By Robin Smith
Are you aware that the lifespan of American adults is significantly impacted by something which has fallen out of our discussions, yet has grown more potent in recent months?
No. It’s not currently COVID, despite rising case counts as our social patterns of activity have increased over the summer. No. It’s not monekypox, the latest declared emergency that, interestingly, the World Health Organization has issued direct warnings to those living the homosexual lifestyle.
CNBC published remarks by WHO’s monkeypox expert and WHO Smallpox Secretariat, Dr. Rosamund Lewis, noted that “men who have sex with men are the group for the highest risk of infection right now. About 99% of cases are among men, and at least 95% of those patients are men who have had sex with men.”
It’s increasing overdose deaths from fentanyl and a new class of synthetic opioids that are literally wiping out generations of Americans. This is due to addictions and ease of access obtaining illegal drugs flowing over open borders, as reported by CNN in February 2022. To fund international drug cartels that are lavishly wealthy from preying on Americans, the Centers for Disease Control and Prevention reports that from February 2021 to February 2022, more than 108,000 Americans died of drug overdoses.
Almost three-fourths, or more than 70 for every 100 overdose deaths, were opioid-related.
What is fentanyl? It’s a powerful medication used appropriately for severely injured patients, or those dealing with terminal diseases, or who are under strict supervision of physicians. Why is it so deadly? Its potency is underestimated, but its impact on the respiratory system is greater than morphine and heroin.
Stated plainly, fentanyl reduces both your rate of breathing and the volume of air moved. Its victims usually die. Fentanyl also lowers the heart rate and blood pressure. Obviously, if one’s heart is not beating sufficiently to move blood through your body and not giving breath, the outcome is clear – death.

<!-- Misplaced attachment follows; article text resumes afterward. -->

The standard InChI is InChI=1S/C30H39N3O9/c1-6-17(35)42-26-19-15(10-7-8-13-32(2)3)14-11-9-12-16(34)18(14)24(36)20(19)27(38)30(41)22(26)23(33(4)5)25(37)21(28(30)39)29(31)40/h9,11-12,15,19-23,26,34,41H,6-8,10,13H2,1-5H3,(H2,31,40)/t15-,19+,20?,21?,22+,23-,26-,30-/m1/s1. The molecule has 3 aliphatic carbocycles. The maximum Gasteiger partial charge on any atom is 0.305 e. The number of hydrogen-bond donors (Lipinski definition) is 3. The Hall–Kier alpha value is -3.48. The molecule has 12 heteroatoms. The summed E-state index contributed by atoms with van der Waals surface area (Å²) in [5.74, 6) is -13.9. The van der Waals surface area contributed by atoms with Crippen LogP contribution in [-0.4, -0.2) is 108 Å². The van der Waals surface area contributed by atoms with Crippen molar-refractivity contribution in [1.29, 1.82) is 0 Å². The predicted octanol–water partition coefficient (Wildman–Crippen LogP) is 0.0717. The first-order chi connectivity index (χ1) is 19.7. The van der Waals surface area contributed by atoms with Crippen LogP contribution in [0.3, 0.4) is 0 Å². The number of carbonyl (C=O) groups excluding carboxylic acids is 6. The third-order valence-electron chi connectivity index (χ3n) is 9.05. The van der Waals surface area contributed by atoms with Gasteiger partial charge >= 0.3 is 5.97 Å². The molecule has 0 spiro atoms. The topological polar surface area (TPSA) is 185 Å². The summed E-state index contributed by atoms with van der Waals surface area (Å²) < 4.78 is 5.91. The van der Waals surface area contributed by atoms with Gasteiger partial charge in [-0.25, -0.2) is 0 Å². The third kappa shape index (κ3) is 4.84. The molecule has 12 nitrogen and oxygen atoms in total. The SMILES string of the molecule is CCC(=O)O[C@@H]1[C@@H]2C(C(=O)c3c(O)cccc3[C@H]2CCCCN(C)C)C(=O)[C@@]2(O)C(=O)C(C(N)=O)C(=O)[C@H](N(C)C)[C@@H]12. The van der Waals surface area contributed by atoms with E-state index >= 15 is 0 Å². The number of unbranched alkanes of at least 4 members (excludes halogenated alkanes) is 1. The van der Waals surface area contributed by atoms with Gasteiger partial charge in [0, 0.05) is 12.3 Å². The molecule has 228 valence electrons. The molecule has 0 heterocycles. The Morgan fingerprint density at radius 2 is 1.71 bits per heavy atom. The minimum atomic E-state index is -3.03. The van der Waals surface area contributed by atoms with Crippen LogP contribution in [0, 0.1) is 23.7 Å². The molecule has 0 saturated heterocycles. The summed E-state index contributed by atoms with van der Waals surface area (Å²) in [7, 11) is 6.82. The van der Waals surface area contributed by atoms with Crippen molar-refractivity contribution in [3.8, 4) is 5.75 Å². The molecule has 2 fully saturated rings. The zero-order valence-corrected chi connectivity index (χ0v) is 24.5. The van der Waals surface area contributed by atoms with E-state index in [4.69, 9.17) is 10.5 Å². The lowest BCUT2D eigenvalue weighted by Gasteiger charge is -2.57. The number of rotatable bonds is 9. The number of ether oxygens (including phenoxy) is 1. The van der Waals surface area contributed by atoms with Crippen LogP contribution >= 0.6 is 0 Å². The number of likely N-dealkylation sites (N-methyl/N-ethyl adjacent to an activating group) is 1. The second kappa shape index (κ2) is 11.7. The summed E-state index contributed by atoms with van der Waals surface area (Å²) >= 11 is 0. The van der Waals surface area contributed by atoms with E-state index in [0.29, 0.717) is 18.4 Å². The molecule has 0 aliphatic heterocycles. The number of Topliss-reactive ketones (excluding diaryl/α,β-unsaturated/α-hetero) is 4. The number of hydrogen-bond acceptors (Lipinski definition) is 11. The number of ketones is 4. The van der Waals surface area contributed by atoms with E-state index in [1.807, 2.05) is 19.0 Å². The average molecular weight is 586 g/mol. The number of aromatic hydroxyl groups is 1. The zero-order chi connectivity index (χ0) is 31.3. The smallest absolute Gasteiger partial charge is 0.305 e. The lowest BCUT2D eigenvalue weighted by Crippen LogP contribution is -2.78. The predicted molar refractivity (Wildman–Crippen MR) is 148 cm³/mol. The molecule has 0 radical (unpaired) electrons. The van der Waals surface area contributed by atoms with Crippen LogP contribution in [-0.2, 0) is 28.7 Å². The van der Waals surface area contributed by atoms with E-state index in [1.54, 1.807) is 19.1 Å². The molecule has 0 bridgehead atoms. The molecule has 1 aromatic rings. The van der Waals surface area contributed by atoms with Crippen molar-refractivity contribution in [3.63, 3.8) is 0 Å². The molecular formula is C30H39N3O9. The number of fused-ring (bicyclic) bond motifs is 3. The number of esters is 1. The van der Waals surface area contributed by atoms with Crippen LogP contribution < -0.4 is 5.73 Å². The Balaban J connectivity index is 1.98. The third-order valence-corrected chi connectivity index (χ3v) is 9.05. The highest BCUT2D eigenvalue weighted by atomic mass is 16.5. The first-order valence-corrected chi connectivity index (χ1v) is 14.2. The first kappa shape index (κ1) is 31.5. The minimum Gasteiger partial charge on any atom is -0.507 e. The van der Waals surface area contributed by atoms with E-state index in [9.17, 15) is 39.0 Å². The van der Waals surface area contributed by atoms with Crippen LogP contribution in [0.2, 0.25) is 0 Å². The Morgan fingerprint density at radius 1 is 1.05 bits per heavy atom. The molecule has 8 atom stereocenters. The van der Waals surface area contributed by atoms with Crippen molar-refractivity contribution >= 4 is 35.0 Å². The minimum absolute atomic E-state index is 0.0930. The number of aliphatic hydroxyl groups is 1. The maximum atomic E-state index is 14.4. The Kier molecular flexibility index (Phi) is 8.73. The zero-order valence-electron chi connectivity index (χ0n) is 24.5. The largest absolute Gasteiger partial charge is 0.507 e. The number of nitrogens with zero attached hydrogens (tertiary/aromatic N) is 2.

Even in states where other drugs are legal, like Colorado, where marijuana was legalized back in 2012, an analysis of 2021 deaths in the “Rocky Mountain High” state revealed 48,284 deaths, 10,363 more than the pre-pandemic average. Only 5,298 of those were caused by the COVID virus. Coloradans are seeing a massive increase in overdose deaths in ages 25-44 years young.
As International Overdose Day, August 31, approaches, talk to your family members and friends. Addictions are deadly and must be addressed through medical and behavioral interventions. Resources are available with professionals ready to assist when accessed.
Be aware. Fentanyl is 50 times more potent than heroine, and 100 times more potent that morphine. A new synthetic class being smuggled into our streets is the nitazenes. These illicit drugs are 20 times more powerful than fentanyl.
A Stanford-Lancet study this year predicts 1.2 million US deaths, with the greatest impact to the Black community, over the next decade due to opioids.
If you get medicine from your physicians, take it as prescribed and in consultation with your health team. Otherwise, beware of dangers.